A teenager pursues his childhood dream of becoming the best at reverse running.

Amiable Oz comedy sticks to the middle lane.

Given that the past 12 months of Australian big-screen comedy has been arguably its direst ever, the amiably silly low-budgeter Reverse Runner comes as somewhat of a revelation. The debut work of writer/directors Jarrod Theodore and Lachlan Ryan and their production outfit Theory Pictures suggests that there may be a silver lining on the dark cloud that is Screen Australia’s policy on indie feature comedy funding.

Theodore and Ryan’s knack for pacing immeasurably benefits their admittedly thin premise

So named after the alternative athletic 'skill’ where contestants run backwards into cult-hero 'glory’, this big-hearted, small-town comedy centres on 'Kid’ Campbell (the very likable Dan Cannon) and his dream to emulate his hero, reverse-running legend John Jones (real-life marathon icon Steve Moneghetti).

Under the guidance of the passionate but luckless Coach Leroy (Rosco Brauer), Kid endeavours to overcome his arch-rival Stephen 'SJ’ James (Julian Shaw), a bitter father (Daryl Cannon) who was robbed of his own sporting dream to become a champion kite-flyer, and the memory of a final race-day embarrassment which saw him disqualified for turning his shoulders 25 percent (making his reverse run into a sideways one).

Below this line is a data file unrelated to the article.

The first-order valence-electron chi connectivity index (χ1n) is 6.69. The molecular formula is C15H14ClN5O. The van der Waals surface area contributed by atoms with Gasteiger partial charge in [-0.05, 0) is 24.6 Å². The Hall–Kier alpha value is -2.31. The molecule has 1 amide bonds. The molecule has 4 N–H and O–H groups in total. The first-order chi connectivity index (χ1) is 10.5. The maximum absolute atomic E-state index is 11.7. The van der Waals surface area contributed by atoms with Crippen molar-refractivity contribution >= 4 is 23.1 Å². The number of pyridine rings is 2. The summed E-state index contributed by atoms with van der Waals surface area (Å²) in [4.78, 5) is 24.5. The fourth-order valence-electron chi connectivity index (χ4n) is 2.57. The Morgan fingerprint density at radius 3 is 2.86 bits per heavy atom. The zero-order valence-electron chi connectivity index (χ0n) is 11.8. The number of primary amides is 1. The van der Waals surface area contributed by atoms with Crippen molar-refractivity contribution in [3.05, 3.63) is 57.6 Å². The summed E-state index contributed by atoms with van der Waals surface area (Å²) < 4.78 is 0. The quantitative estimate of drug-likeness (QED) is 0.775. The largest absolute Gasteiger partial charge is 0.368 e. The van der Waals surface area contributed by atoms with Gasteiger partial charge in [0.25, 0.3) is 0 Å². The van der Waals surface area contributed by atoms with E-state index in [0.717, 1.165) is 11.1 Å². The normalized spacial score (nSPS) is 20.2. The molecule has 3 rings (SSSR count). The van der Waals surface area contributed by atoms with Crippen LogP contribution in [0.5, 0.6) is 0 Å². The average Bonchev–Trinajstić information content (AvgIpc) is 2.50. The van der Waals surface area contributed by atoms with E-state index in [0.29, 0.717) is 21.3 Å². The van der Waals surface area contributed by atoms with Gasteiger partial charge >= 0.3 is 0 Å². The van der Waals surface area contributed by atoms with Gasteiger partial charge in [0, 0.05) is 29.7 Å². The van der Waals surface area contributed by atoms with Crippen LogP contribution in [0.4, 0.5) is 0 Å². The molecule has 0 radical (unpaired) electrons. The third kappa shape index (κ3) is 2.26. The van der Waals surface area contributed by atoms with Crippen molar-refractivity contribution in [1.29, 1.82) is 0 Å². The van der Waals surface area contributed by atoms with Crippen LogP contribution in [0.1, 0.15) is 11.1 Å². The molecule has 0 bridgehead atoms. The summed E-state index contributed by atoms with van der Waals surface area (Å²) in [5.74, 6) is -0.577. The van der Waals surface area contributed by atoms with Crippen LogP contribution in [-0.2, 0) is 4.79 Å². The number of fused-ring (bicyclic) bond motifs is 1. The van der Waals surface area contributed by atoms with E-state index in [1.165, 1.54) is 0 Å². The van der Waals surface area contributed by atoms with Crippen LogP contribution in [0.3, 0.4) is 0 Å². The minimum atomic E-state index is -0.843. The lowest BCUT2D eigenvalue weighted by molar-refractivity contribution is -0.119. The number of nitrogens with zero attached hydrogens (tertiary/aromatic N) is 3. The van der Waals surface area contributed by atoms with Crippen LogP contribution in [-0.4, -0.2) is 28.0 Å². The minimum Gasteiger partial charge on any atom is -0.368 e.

The narrative is peopled with broadly-etched eccentrics who fill the plotting gaps with nutty shenanigans, but Theodore and Ryan’s knack for pacing immeasurably benefits their admittedly thin premise.

Although clearly hindered on occasion by budget limitations, the pair shares a commercial mindset. The well-constructed uses of old standards like montages, feisty love interests (a suitably adorable Bianca Linton), a slow-motion finale and non-stop upbeat pop classics certainly don’t break new ground but are employed with some skill.

Naturally, there’s hiccups indicative of the extended production schedule that often afflicts low-budget films, like the occasional extra who looks directly to camera and can’t be excised, and the high percentage of the film’s audio that was clearly added in post; many of the film’s funniest lines and key scenes are bridged by out-of-shot voices (a technique, it should be noted, employed by A-listers too, like Judd Apatow). Those with no tolerance for rough-hewn passion projects may struggle with Reverse Runner.

Village Roadshow doesn’t often roll the dice on unknown, small-scale properties, so the distributor’s faith in releasing the film should be commended. Their commitment to multiplex screens in Melbourne’s suburban markets (notably Geelong, where much of the film was shot) is admirable.

Adding to Reverse Runner’s credibility is the out-of-nowhere involvement of Stephen Herek, director of Hollywood hits Bill & Ted’s Excellent Adventure, Mr. Holland’s Opus and 101 Dalmatians and whose commercial sensibilities and L.A. connections can only help the production’s exposure.